Camps run all day, with activities made up of a series of traditional basketball drills, scrimmages, and some healthy competition. Coaches help youngsters focus on swishes and dribbling, while dietitians, nurses, and endocrinologists oversee the daily diabetes routine.

And because all the participants have to do things like check blood sugar, count carbs for food, and pay attention to how lows and highs impact their play, it becomes a natural thing.

In other words, kids who might balk at constant diabetes care at home take it all in stride here.

“At home, when mom says ‘check,’ the response can be ‘ugh,’” said Joyce. “Here, they come barreling off the floor and just do it.”

The same goes for food education. “Since many of the children who attend camp are from low-income homes, some have not had breakfast before they arrive for a day of sports. We talk about good options for eating to play; how to eat to stay healthier, and how eating well can boost your ability to play,” she said.

From that comes a realization that with blood sugar closer to range, and with food used as the “fuel” for workouts and competition comes, we hope, success.

“You see so many of them having those ‘aha!’ moments,” said Joyce. “That’s really what this is all about.”

Because the camp is free, Joyce relies on the support of both donors and the Chicago Bulls. Her dream is to grow to a point that every NBA team in America sponsors a camp in their area.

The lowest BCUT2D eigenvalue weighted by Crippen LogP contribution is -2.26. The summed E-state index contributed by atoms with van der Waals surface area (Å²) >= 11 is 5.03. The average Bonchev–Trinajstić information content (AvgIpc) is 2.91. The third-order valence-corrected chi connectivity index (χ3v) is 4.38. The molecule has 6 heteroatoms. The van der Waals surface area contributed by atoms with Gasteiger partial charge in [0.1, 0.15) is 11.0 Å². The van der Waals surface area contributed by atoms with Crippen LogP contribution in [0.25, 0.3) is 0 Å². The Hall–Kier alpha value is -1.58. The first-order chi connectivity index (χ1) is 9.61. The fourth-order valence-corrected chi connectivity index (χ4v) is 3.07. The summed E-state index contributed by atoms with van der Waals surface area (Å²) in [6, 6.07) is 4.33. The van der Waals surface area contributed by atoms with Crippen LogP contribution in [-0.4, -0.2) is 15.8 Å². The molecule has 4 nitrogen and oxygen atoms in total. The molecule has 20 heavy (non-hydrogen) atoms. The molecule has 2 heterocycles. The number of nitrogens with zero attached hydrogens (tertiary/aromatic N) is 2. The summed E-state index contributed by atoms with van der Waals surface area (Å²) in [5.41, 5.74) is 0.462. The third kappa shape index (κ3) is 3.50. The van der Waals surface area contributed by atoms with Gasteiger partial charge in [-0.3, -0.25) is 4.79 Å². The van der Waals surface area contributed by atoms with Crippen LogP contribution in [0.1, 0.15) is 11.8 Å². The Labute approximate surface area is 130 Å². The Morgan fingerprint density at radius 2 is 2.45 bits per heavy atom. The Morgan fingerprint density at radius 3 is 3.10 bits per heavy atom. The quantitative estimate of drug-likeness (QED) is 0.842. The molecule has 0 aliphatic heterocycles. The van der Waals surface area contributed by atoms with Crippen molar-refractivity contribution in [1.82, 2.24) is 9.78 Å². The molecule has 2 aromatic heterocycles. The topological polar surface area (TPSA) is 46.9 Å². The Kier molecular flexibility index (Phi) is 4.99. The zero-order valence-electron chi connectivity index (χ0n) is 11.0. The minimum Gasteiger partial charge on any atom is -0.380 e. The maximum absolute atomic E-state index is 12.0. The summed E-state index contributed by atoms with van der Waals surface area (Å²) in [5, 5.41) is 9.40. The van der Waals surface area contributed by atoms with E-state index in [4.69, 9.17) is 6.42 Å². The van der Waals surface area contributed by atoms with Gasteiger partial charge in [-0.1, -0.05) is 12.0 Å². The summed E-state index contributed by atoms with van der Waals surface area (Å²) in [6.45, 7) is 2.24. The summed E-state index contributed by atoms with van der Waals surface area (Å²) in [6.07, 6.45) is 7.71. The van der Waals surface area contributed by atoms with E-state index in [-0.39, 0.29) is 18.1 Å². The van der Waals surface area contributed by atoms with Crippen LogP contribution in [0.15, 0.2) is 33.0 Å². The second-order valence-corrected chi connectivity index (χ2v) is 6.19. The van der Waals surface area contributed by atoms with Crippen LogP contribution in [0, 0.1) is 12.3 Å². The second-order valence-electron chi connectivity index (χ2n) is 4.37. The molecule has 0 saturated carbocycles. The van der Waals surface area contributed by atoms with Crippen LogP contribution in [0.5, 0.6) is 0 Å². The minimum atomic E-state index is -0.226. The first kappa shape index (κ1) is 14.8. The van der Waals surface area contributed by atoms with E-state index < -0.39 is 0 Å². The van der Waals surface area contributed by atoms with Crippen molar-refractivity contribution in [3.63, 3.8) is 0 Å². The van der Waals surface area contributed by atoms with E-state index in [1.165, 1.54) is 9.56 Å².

“Most NBA teams are near major cities, and that means most of them are near children who could benefit from this experience,” she said. “This is a turn-key operation that we can get running for them in a snap.”

In the end, adds Joyce, “Having a free camp where all sorts of kids facing all sorts of challenges and all living with diabetes can bond and learn is a must. The blending on the courts and off of different socioeconomic levels, of type 1 and type 2, young and teen just works. Diabetes is a great equalizer…it levels the playing field for all. I say: why shouldn’t every city be doing something like this?”

Moira McCarthy is an acclaimed writer, author, and public speaker who has shared her story – and lessons – on raising a child living with type 1 diabetes in the media, through books, and on her popular blog, McCarthy has appeared on CNN Live, Good Morning America, and Fox News. She was recently recognized as the JDRF International Volunteer of the Year. Her six books include the top-selling The Everything Parent’s Guide to Children With Juvenile Diabetes and the upcoming Raising Teens With Diabetes: A Survival Guide For Parents. McCarthy is a paid contributor for The DX. All opinions contained in this article reflect those of the contributor, and not of Sanofi US, its employees, agencies, or affiliates.

*“Certified Diabetes Educator” and “CDE” are certification marks owned and registered by the National Certification Board for Diabetes Educators (NCBDE). NCBDE is not affiliated in any way with Sanofi US. NCBDE does not sponsor or endorse any diabetes-related products or services.

© 2013 The DX: The Diabetes Experience